Two years ago, we started seeing customers who wanted to fly drones in-house and also access third-party services. The technology was similar to the aircraft of DJI. If you’re familiar with the DJI when they started introducing the Phantom 3, the Phantom 4, and the Inspire series aircraft, these aircrafts were intuitive enough and high-quality enough that part-time operators from large companies could accomplish basic tasks with them and achieve value. They started asking us to help them do that, so we started standing up in-house drone programs as well. Very often, we took the hybrid approach, so that customers could continue to request our services and ask us to put in place their own internal policies and procedures, train their people, equip them with drones, as well as provide them with software, support, data management and engineering services.
After you became fully established, how did you decide which direction to take?
JS: About a year ago we were looking across the universe of software and we were very frustrated because we were stringing together eight to ten different solutions to make operations work. It’s one thing to do that internally for your own pilots who work full-time, but it’s another thing to try and manage a customers’ employees who have nine jobs and number ten is flying a drone, while utilizing drone software solutions to accomplish their tasks with the drones.
We looked across the drone software universe and did not see anything that was meeting that need, so we decided to build it ourselves. That is how we added software development to our core business. We translated all of our operational experience into that software platform for managing drones, for managing operations, for automating flights, and for managing and processing all of the data that has been captured. This is where we find ourselves today. We still provide completely outsourced services, we still provide support to in-house programs, but at the center of all of that is our software Ground Control: a mobile application for controlling the drone which is connected to an enterprise cloud-based secure platform for managing large numbers of people, drones and data.
In terms of primary industry verticals which we are in today: energy is a big one for us, as we do plenty of work on transmission and distribution, on solar farms, on wind turbine inspections, and on thermal plant inspections. We work in the construction and engineering space, yet we also have a separate division that is more entertainment-filming, called “M2”. There is a big difference in the talent and skill set that goes into shooting for entertainment as compared to shooting for infrastructure inspection, with both areas involving different types of pilot training. Therefore, we have a separate business unit that does the entertainment side.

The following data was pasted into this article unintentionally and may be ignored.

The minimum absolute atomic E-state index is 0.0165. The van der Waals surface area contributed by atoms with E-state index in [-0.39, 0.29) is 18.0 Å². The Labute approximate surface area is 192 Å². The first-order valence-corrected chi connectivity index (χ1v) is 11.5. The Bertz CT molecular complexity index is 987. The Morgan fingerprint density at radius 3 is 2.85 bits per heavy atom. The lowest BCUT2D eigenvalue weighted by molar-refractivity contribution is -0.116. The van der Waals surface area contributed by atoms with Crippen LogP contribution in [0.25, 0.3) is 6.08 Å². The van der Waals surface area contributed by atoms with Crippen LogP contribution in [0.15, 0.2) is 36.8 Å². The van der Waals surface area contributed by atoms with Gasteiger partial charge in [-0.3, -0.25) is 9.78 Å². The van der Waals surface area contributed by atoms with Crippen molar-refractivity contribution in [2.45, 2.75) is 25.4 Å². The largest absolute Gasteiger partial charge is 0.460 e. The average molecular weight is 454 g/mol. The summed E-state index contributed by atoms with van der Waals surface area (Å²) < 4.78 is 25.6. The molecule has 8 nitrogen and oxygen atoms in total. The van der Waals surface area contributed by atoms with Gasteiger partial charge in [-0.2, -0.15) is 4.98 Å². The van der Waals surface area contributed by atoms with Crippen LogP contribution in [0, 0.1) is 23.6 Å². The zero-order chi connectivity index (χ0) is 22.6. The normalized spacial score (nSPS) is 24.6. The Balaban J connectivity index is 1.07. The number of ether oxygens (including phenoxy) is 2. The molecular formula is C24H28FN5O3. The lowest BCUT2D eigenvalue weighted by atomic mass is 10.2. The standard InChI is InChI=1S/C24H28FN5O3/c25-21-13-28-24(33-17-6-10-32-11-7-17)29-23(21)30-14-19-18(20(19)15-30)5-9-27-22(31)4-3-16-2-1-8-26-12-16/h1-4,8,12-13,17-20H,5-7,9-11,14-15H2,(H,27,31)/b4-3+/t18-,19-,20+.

The primary value proposition for our customers today is something that we can quantify: it’s about improving efficiencies, reducing costs, increasing production, and improving safety. We track hazardous man hours that have been avoided by using drones, and we track the benefits of doing things like fixing cracks in wind turbines, detecting dead strings of solar panels, and detecting chipped insulators in transmission or distribution lines.
In the Photo: Measure pilots. Photo Credit: Measure.
You mentioned that there are a few companies that do similar things. Is there any serious competition or does everybody have their own niche?
JS: It’s incredibly competitive, and depending on the part of the market that you’re in, it can also be quite crowded. DJI has made drones widely accessible, so there are a lot of small local-service providers alongside some larger companies in the field. If you look at the bigger players and the space, there is some overlap and competition. However, there is also some complementarity, so it really depends.
You have companies like Dronebase which is a network of pilots; they actually have the largest network of pilots in the world, and a platform that allows customers to order services from these pilots. That network is made up of part-time operators, so historically they have done the simpler missions. They’re not doing wind turbine or transmission tower inspections, instead they’re doing rooftop inspections for insurance purposes or filming for real estate purposes. Then you have companies that do data visualization, with a good example of this being DroneDeploy. Another important thing to note is that DroneBase did a $12 million raise this year. DroneDeploy did a $25 million raise. So, they are still gaining speed.